When I was a teenager, I became serious about learning piano. And although I didn’t know it at the time (in the late 1970s/early 80s), I enjoyed a huge advantage over many of you who are reading this:
I didn’t see or hear many note-perfect performances.
In fact, I didn’t see or hear many performances at all!
As with anything else, there are two sides to this coin, so to speak. On the one hand, today’s aspiring pianists can hear more wonderful recordings that ever existed before, and watch countless hours of inspiring videos of pianists playing the music they love.
But this comes with a price: The compulsion to play perfectly.
This compulsion to play perfectly can be emotionally devastating if it interferes with our enjoyment of the playing process at any given moment. I’ve seen beginning improvisers play a nice phrase and immediately stop because “that was terrible.” Actually… it was… a nice musical phrase! Just like Herbie Hancock, Norah Jones, and Billy Joel play all the time.
Let’s take a step towards developing a healthy, positive frame of mind when playing piano, shall we?
For starters, let’s end the habit of saying “sorry” every time we hit a wrong note.
Imagine if every time you spoke to someone, you both said “sorry” every time you used a word that wasn’t “perfect.” Or left a sentence unfinished. Or forgot to use a 5-syllable word in a sentence.
Besides being totally unnecessary, that would interfere with the flow and enjoyment of the conversation, wouldn’t it?
Last week, I was sightreading through some music with a world-famous musician who is at the top of the classical music world. We both played some wrong notes from time-to-time, but whenever he played a wrong note, or missed a note, he invariably said “sorry.”
Note note note note sorry note note sorry sorry note note….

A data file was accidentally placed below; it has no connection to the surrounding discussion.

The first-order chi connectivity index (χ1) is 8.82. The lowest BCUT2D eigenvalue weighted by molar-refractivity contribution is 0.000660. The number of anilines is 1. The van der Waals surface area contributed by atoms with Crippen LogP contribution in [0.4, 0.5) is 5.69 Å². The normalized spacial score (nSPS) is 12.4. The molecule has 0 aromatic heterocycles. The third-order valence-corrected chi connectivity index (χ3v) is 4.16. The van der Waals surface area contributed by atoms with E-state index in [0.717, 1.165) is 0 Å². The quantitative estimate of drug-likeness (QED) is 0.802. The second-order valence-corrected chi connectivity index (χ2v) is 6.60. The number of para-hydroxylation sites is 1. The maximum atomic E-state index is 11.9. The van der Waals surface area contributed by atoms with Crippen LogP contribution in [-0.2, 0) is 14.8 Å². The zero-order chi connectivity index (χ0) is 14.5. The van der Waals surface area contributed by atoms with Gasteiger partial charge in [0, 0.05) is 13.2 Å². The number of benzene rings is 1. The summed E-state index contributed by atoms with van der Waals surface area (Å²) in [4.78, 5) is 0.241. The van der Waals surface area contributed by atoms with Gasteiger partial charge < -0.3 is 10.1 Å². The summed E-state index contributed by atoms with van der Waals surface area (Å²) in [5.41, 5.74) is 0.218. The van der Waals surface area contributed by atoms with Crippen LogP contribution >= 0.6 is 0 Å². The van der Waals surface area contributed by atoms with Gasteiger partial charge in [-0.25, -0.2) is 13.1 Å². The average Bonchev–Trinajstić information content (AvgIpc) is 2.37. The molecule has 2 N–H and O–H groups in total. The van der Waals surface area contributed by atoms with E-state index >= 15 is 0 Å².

Fair enough. The professional classical music world can be brutally competitive, so I understand why he’s developed this habit. But we were just casually sightreading through some pieces for our own enjoyment. There’s no need to apologize while sightreading 99% of the notes correctly! It’s not like you throw a ball over your friend’s head and they have to run 50 feet to get it. I was simply enjoying the music and spending time with this person.
When I taught piano to a lot of young kids, I’d have them say “whoopsidaisy” instead.
Wrong note – “whoopsidaisy.”
Yes, it’s best to smile and keep playing. But if you must say something, please let it be “whoopsidaisy.” Give it a try – it’ll probably make you smile.
Here’s a tune I first played during those halcyon teenage years. It’s Duke “Jordan’s “Jordu,” which was famously played by the Clifford Brown/Max Roach Quintet.
Jordu: Journey Through The Real Book #195
Any mention of the drummer Max Roach brings a smile to my face, partly because I got to know him in the 1980s and he once picked me out of an audience as a young person who was proof that jazz can be taught. (He also told the crowd that I was at the “cutting edge of modern jazz” but I’ll forgive him from exaggerating to prove his point about the value of jazz education.
Max’s name also makes me smile because of a memory I have of taking my friends to hear him play a concert in New Haven, Connecticut around that time. After the concert, we went backstage to say ‘hi’ and were delighted to hear some guy loudly and repeatedly referring to Max as “Hey, Macaroni!” Roach, who was used to dealing with such characters, smiled and took it all in stride.
Max Roach had developed a positive frame of mind for his music, and we can too.
Enjoy the journey, and “let the music flow!”
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